The Making of a Caribbean Avant-Garde: Postmodernism as Post-nationalism

The Making of a Caribbean Avant-Garde: Postmodernism as Post-nationalism

Therese Kaspersen Hadchity, University of the West Indies at Cave Hill

Open access publication of this title is supported by Purdue University Libraries and School of Information Studies.


Focusing on the Anglophone Caribbean, The Making of a Caribbean Avant-Garde describes the rise and gradual consolidation of the visual arts avant-garde, which came to local and international attention in the 1990s. The book is centered on the critical and aesthetic strategies employed by this avant-garde to repudiate the previous generation’s commitment to modernism and anti-colonialism. In three sections, it highlights the many converging factors, which have pushed this avant-garde to the forefront of the region’s contemporary scene, and places it all in the context of growing dissatisfaction with the post-colonial state and its cultural policies.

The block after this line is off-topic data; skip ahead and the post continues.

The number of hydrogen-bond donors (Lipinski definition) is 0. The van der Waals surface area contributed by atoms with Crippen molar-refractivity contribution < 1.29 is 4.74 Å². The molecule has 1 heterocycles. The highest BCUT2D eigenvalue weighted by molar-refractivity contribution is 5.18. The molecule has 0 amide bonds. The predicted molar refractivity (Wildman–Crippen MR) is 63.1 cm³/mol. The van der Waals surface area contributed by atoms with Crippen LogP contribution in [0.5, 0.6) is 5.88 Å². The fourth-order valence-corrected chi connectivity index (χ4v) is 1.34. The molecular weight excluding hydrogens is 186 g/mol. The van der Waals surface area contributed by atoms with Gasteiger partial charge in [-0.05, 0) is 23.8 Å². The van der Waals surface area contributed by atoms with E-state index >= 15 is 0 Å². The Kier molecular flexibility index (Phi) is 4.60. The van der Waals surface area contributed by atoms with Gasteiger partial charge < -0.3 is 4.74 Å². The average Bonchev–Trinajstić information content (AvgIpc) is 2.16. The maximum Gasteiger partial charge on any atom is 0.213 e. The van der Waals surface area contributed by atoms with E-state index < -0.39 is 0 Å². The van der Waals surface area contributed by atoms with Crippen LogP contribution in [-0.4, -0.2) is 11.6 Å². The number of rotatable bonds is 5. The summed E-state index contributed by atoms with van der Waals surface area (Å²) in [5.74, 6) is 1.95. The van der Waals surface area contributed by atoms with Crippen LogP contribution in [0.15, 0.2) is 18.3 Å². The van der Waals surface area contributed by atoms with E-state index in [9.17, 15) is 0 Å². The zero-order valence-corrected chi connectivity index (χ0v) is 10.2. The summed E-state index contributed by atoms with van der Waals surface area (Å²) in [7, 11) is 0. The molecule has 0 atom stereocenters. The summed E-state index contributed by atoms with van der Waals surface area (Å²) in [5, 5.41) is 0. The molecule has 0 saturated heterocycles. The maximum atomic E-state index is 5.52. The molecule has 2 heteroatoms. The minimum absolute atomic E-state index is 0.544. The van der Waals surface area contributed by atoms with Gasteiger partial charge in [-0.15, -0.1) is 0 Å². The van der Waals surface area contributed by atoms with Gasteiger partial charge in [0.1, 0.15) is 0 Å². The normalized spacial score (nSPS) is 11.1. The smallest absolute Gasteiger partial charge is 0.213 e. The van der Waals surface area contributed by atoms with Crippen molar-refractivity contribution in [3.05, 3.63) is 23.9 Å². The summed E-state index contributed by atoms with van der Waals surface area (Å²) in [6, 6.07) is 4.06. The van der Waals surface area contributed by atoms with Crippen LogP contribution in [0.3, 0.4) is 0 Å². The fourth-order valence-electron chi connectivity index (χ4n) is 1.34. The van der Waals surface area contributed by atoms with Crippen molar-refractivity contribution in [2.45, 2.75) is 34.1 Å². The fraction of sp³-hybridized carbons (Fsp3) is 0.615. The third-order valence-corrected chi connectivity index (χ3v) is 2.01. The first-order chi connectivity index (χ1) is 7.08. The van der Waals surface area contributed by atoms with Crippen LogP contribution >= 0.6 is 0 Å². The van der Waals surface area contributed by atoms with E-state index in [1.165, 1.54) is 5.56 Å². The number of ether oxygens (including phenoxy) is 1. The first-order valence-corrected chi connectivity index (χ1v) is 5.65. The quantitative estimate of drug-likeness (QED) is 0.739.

This generational transition has manifested itself not only in a departure from “traditional” in favor of “new” media (i.e., installation, performance, and video rather than painting and sculpture), but also in the advancement of a “postnationalist postmodernism,” which reaches for diasporic and cosmopolitan frames of reference.

Section one outlines the features of a preceding “Creole modernism” and explains the different guises of postnationalism in the region’s contemporary art. In section two, its momentum is connected to the proliferation of independent art spaces and transnational networks, which connect artists across and beyond the region and open up possibilities unavailable to earlier generations. Section three demonstrates the impact of this conceptual and organizational evolution on the selection and exhibition of Caribbean art in the metropole.